The South China Morning Post has a feature examining how “China faces coal shortage as import restrictions, tighter environmental checks begin to bite”.
The Guardian quotes Mark Lowcock, the UN’s top humanitarian official, who warns that Africa’s Sahel region is at the centre of accelerating climate change and “a canary in the coalmine of our warming planet”. The newspaper adds: “Lowcock, the UN’s undersecretary general for humanitarian affairs, said the Sahel was facing tragedy after an ‘alarming deterioration’ in recent years that had led to tens of millions of people being displaced, rising extremist violence, massive violations of human rights and growing political instability. Some of the record 13.4 million people who need humanitarian assistance across the border areas of Burkina Faso, Mali and Niger have been forced to leave their homes by unprecedented flooding across west and central Africa, underlining the threat that erratic weather caused by climate change poses to lives and livelihoods in the region. Though extreme weather events are occurring elsewhere in the world, communities in the Sahel are much less resilient to changes resulting from climate change. Rapid population growth and traditional lifestyles reinforce the problem, Lowcock told the Guardian.”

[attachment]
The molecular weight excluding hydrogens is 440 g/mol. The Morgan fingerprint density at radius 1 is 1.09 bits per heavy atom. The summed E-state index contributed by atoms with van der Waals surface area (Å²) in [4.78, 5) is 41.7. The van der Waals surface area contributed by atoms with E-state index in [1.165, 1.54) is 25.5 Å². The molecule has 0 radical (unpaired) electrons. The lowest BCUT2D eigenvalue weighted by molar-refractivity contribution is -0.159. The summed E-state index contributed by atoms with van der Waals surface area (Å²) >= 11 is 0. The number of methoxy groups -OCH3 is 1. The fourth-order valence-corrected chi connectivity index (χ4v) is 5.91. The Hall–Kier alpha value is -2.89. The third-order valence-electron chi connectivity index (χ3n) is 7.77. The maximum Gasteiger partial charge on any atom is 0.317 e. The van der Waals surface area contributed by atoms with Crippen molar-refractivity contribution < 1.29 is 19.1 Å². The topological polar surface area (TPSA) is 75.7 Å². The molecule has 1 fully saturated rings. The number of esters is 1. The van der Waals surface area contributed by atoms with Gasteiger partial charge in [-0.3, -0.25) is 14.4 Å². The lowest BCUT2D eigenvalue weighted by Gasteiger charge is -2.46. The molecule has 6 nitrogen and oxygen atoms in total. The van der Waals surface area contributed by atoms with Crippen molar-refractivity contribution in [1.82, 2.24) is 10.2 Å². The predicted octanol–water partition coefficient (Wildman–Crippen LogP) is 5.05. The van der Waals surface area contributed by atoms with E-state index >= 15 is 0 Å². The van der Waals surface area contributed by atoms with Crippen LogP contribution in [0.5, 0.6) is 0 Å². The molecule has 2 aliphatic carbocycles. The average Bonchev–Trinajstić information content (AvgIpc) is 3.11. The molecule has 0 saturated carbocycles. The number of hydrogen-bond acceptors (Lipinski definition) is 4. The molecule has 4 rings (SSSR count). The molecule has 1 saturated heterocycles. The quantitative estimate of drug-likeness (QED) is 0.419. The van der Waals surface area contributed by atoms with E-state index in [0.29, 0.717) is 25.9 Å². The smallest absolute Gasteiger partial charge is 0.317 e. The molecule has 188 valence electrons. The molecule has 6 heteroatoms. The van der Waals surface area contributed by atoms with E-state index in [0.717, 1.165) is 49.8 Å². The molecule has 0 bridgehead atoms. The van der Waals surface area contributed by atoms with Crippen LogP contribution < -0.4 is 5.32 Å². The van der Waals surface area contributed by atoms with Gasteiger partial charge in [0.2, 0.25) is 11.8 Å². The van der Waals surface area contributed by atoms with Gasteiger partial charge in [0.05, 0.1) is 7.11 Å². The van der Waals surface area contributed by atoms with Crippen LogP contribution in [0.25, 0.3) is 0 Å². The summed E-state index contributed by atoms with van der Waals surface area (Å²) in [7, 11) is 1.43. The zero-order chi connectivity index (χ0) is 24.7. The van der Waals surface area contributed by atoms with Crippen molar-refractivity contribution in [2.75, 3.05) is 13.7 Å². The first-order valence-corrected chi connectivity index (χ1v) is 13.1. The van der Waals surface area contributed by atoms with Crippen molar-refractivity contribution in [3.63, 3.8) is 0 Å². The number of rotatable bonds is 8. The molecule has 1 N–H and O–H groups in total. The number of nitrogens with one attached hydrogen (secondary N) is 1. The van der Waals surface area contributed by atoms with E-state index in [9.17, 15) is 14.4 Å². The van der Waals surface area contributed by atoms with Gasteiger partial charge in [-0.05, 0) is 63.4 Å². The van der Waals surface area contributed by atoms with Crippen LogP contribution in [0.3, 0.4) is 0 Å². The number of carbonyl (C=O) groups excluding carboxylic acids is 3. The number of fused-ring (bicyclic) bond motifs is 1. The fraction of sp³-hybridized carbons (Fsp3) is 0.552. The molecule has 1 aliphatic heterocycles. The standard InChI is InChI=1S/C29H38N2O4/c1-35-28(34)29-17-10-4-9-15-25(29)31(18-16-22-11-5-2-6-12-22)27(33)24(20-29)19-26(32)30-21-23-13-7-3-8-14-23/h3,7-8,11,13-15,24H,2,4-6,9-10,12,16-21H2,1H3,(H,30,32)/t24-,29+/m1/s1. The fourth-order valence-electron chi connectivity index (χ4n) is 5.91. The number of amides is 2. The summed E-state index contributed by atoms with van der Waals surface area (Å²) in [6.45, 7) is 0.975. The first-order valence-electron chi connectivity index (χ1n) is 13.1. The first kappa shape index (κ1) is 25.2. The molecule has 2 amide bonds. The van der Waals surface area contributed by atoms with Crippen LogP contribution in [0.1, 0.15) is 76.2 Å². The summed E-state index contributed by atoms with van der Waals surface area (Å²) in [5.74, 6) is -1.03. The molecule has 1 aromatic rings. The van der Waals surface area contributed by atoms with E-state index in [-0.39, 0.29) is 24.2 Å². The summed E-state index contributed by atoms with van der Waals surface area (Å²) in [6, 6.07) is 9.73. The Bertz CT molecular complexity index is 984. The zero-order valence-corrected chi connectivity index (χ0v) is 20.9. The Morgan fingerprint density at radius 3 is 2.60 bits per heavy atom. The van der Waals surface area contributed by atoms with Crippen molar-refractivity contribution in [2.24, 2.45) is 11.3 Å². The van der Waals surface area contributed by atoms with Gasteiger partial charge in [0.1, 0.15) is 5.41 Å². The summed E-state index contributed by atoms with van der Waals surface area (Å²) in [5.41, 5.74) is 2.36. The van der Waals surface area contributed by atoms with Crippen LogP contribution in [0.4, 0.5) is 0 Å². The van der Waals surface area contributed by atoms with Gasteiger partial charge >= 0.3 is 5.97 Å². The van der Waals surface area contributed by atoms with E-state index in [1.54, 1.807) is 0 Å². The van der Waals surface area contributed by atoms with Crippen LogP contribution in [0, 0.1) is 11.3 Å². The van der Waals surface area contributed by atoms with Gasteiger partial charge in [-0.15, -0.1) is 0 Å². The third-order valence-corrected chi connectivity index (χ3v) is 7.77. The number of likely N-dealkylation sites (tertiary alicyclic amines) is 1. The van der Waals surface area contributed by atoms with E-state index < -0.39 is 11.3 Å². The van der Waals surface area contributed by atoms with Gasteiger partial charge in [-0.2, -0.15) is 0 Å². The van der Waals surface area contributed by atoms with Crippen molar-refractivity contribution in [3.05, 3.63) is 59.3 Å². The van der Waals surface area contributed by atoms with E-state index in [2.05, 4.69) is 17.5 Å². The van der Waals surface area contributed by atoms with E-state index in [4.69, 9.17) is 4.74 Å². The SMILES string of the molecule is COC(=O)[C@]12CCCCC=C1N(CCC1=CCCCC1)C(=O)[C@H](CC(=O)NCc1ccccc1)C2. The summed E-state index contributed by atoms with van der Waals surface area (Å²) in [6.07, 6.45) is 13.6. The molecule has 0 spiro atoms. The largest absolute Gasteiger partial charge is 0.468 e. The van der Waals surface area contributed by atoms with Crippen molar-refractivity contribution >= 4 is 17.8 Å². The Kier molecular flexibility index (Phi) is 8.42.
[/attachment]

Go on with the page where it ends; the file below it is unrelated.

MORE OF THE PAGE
Meanwhile, in other UN news, Bloomberg reports that “nearly 200 countries are nearing a legally binding agreement to reduce pollution from the world’s cargo ships, a step forward after two years of talks on how the industry should clean up its emissions”. It adds: “A series of virtual meetings will start on Monday hosted by the United Nations shipping agency over a new rating system that will measure the carbon intensity of 60,000 large ships that haul everything from containers to crude oil. After an historic agreement in 2018 by the International Maritime Organization [see Carbon Brief’s coverage], its members are negotiating ways to get to their goal of cutting the industry’s emissions in half by the middle of the century. All of them agree a ratings system is needed for the carbon intensity of ships, but they remain divided about how it should be calculated and how it should be enforced, according to people familiar with the talks and documents seen by Bloomberg.”